While it might not seem that a play about the English Civil Wars and the Putney Debates of 1640s England would have much resonance in 21st century Australia, Caryl Churchill’s framing, even some 45 years after the first staging, see our protests as rehashings of the same concerns of religious freedom, democracy, and social justice.Continue reading →
This review comes from Night Writes guest reviewer Josephine Lee
Wayside Bride is a new Australian play that celebrates the heartaches and beauty of Wayside Chapel in Kings Cross. Around 2016, the playwright Alana Valentine put a call out for stories of people who were married there and, over the years of interviewing, listening and writing, she has created this play. With a mix of verbatim storytelling and time travel, she shines a spotlight on the importance of community and social work in preserving this remarkable piece of Australian history.Continue reading →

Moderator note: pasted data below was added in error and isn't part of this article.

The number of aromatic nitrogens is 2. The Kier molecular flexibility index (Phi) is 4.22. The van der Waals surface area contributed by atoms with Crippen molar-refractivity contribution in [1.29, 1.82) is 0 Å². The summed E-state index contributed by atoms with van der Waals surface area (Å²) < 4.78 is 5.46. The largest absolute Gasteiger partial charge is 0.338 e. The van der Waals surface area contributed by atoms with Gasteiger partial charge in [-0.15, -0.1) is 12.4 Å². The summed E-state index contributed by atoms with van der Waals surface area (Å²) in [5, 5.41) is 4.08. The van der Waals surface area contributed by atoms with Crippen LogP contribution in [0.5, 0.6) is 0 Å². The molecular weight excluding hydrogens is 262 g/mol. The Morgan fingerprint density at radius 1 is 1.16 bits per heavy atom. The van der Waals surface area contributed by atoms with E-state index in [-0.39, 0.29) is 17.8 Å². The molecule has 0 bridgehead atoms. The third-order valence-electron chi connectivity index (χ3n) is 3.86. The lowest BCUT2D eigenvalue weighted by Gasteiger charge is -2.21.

Neecy has organised to have three generations of her family to meet at their traditional family camping spot for a secret occasion. Choosing to ignore their personal crises for the weekend, the women wear away the shine of happy quality time very quickly. The intrusion of a controversial photographer, employed to document the event by Neecy, doesn’t help to stabilise rocky communication.